Norway’s farmer-friendly Center Party (Senterpartiet, Sp) has decided to try to get its other government partners to allow sales of alcoholic beverages, including spirits, straight off the farms that produce them.
Selling wine, cider, apple liqueur and apple brandy direct from the farm has become an important issue for the agrarian Center Party, which derives most all of its support from the country’s rural districts. Local fruit- and berry growers in Norway have been prevented by strict regulations from selling alcoholic drinks based on their own produce, and they want the business.
The government has proposed allowing the sale of beverages containing up to 4.7 per cent alcohol. Agriculture Minister Lars Peder Brekk from the Center Party wants to extend the legislation to include stronger products.
“Promoting local food and beverage production made from locally grown produce, is important for both agriculture, tourism and for maintaining viable rural communities throughout Norway,” Brekk told newspaper Aftenposten.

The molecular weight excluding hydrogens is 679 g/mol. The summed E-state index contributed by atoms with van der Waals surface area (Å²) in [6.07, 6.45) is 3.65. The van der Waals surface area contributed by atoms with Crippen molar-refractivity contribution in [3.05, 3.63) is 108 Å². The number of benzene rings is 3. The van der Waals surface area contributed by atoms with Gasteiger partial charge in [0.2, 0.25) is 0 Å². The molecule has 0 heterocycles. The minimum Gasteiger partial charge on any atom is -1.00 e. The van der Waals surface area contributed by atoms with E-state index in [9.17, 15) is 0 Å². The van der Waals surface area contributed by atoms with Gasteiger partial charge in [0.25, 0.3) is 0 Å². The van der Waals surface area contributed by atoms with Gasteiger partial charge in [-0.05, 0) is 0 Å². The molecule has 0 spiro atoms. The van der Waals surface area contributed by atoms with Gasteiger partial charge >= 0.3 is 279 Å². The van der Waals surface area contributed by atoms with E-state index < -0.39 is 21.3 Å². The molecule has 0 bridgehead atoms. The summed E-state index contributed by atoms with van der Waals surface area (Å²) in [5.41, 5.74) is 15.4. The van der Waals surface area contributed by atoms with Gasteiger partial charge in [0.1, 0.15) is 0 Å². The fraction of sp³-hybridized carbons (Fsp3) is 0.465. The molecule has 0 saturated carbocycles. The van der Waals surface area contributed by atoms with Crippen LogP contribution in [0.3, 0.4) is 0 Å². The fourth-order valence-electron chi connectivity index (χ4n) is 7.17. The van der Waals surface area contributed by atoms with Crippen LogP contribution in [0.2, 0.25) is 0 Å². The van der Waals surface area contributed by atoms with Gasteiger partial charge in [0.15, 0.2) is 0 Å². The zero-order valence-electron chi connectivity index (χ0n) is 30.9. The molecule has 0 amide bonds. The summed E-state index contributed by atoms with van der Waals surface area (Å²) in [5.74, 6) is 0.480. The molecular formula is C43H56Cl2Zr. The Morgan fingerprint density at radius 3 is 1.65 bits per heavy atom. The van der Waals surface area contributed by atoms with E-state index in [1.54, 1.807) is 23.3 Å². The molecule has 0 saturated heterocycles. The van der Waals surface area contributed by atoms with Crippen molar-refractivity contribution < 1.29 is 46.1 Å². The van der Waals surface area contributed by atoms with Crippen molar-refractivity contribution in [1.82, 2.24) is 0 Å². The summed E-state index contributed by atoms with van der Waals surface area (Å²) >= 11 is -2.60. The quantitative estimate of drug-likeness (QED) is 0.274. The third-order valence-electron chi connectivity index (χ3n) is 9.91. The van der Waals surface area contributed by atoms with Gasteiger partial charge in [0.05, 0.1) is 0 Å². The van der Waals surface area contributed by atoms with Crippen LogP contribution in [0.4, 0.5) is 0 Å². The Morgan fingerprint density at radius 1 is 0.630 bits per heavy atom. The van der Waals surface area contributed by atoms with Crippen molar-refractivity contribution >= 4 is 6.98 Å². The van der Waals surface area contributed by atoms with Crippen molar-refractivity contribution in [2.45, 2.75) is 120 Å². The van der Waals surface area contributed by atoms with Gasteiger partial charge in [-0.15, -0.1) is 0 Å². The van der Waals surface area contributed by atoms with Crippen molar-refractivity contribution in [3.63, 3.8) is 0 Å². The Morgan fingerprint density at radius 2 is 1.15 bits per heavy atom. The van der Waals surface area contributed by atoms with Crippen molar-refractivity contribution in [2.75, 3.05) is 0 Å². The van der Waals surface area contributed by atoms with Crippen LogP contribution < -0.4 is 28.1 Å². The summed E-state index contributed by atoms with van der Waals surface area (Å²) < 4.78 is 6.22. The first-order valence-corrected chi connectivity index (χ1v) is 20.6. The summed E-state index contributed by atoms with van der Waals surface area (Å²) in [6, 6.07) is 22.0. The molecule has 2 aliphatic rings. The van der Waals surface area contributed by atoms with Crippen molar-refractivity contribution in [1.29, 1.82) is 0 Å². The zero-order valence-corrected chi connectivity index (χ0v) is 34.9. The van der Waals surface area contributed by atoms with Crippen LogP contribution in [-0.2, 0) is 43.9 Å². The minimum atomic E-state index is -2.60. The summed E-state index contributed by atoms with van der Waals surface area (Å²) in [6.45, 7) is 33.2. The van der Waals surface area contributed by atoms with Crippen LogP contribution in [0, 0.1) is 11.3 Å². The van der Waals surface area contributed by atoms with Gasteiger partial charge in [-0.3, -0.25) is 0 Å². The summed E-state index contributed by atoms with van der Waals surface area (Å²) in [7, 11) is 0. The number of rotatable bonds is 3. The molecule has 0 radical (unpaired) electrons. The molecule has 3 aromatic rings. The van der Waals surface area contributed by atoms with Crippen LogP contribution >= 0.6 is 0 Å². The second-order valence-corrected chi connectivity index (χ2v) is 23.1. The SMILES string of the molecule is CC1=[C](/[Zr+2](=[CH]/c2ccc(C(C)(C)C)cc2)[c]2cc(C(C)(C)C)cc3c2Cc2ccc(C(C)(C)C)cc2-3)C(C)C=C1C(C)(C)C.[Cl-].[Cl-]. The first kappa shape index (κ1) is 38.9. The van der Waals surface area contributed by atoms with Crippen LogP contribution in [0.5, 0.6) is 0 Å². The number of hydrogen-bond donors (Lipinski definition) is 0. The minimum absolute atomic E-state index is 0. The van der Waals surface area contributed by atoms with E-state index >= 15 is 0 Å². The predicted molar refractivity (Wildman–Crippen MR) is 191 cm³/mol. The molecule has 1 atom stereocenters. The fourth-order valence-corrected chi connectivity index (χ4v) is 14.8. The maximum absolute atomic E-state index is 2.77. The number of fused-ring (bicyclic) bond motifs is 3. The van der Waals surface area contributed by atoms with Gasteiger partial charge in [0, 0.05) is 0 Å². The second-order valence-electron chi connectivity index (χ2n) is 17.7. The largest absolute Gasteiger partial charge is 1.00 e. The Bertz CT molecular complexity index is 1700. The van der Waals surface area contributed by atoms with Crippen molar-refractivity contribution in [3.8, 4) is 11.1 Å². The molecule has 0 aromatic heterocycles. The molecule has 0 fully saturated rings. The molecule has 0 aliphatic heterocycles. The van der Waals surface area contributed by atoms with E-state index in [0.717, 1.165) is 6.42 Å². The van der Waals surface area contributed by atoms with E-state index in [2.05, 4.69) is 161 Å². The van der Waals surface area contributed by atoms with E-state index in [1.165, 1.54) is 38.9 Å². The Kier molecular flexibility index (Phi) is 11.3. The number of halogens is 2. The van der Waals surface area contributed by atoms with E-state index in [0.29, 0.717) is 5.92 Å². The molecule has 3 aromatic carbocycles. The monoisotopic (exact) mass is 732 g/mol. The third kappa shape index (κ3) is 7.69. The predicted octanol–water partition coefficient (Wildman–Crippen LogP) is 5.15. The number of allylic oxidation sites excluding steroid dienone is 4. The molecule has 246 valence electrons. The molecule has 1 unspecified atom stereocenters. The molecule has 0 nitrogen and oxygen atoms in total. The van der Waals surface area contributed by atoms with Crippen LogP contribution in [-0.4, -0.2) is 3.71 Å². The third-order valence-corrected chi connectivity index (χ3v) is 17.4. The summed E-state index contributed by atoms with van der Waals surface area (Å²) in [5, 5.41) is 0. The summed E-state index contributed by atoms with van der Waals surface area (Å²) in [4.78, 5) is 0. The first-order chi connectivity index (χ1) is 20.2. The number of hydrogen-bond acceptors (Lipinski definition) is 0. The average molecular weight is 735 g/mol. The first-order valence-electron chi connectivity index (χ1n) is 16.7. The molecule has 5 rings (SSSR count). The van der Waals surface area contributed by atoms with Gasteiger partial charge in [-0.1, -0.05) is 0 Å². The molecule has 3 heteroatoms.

Brekk sees a future in which visitors to a farm or micro-brewery can both sample the wares, as is the case today, and also buy limited quantities of the local spirits to take home. He has support from at least one of the opposition parties in Parliament, Venstre (The Liberal Party).
Finland already allows this kind of direct sale. Sweden’s agriculture minister, Eskil Erlandsson, is talking with his Norwegian counterpart Brekk about introducing similar rules. Finland, Sweden and Norway all have state liquor monopolies, whose purpose it is to regulate and limit the consumption of alcohol. All three countries want to avoid falling foul of EU and EEA competition rules, which are generally opposed to trusts and monopolies, in order to maintain control over alcohol sales to the public.